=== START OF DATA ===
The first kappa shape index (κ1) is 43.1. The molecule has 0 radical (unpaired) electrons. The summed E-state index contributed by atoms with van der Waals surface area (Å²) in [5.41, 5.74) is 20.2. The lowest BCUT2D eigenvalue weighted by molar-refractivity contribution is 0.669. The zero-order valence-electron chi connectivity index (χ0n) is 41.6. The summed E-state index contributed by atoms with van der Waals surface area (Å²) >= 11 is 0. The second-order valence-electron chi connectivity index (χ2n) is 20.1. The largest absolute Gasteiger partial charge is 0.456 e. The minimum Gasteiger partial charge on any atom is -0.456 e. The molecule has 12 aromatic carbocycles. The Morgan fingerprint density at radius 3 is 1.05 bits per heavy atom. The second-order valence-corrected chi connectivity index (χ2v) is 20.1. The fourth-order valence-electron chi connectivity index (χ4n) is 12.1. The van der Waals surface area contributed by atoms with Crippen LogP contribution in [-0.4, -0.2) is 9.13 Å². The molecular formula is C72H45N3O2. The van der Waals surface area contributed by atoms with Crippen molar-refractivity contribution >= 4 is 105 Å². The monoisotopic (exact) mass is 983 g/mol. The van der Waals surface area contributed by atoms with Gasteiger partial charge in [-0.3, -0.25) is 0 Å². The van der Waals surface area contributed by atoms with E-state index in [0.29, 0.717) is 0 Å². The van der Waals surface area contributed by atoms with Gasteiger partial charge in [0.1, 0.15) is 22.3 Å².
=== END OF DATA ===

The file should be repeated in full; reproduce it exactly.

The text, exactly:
The first kappa shape index (κ1) is 43.1. The molecule has 0 radical (unpaired) electrons. The summed E-state index contributed by atoms with van der Waals surface area (Å²) in [5.41, 5.74) is 20.2. The lowest BCUT2D eigenvalue weighted by molar-refractivity contribution is 0.669. The zero-order valence-electron chi connectivity index (χ0n) is 41.6. The summed E-state index contributed by atoms with van der Waals surface area (Å²) >= 11 is 0. The second-order valence-electron chi connectivity index (χ2n) is 20.1. The largest absolute Gasteiger partial charge is 0.456 e. The minimum Gasteiger partial charge on any atom is -0.456 e. The molecule has 12 aromatic carbocycles. The Morgan fingerprint density at radius 3 is 1.05 bits per heavy atom. The second-order valence-corrected chi connectivity index (χ2v) is 20.1. The fourth-order valence-electron chi connectivity index (χ4n) is 12.1. The van der Waals surface area contributed by atoms with Crippen LogP contribution in [-0.4, -0.2) is 9.13 Å². The molecular formula is C72H45N3O2. The van der Waals surface area contributed by atoms with Crippen molar-refractivity contribution >= 4 is 105 Å². The monoisotopic (exact) mass is 983 g/mol. The van der Waals surface area contributed by atoms with Gasteiger partial charge in [-0.3, -0.25) is 0 Å². The van der Waals surface area contributed by atoms with E-state index in [0.29, 0.717) is 0 Å². The van der Waals surface area contributed by atoms with Gasteiger partial charge in [0.1, 0.15) is 22.3 Å².